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Demartines theorem (page 3) explain why norm of a random vector increases with dimension, whereas its variance remains constant:

Let $X \in \mathbb{R}^d$ be a random vector with i.i.d. components: $X_i \sim \mathcal{F}$. Then, $$ \text{E} \left[ \|X\|_2 \right] = \sqrt{ad-b} + O \left( \frac{1}{d} \right) $$ and $$ \text{Var} \left( \| X \|_2 \right) = b + O \left( \frac{1}{\sqrt{d}} \right) $$ where $a$ and $b$ are constants that do not depend on the dimension.

The theorem proves that the expectation of the euclidean norm of random vectors increases as the square root of the dimension $d$, whereas its variance is constant and independent of the dimension. When the dimension is large, the variance of the norm is very small compared with its expected value.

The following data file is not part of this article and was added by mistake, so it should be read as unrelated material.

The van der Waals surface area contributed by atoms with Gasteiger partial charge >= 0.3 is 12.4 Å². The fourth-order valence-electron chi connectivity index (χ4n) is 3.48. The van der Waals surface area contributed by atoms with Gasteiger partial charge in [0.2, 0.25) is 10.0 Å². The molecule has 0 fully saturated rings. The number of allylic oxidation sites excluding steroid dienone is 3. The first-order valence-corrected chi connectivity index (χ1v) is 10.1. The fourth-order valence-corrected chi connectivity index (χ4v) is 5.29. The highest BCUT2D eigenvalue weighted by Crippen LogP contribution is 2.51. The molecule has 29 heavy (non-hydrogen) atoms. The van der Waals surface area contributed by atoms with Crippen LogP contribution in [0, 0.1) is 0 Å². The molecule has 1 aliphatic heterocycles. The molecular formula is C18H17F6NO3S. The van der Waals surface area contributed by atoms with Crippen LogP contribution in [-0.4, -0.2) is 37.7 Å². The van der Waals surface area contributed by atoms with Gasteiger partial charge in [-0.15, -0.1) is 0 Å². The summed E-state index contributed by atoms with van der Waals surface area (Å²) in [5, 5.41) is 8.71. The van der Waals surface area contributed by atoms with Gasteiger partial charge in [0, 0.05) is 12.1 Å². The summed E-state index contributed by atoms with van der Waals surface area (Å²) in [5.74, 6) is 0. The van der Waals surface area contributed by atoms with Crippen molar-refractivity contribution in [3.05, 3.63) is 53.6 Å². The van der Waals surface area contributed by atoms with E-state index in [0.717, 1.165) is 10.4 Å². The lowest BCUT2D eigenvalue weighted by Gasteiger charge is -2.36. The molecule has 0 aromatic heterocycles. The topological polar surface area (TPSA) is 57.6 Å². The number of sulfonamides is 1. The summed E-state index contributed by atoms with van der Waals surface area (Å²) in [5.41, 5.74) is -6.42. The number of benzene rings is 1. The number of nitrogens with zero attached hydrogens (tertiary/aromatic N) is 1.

My questions:

  1. What does $O$ stands for?
  2. Why does norm increases with the square root of dimension? How can we see that?
  3. Why is variance constant? How can we see that?
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migrated from stats.stackexchange.com Jul 1 '14 at 18:27

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    $\begingroup$ This is a minor variant of the Central Limit Theorem, which asserts the standardized version of $||X||_2^2$ is asymptotically Normal. It requires that $X$ have finite variance. $\endgroup$ – whuber Jul 1 '14 at 15:28

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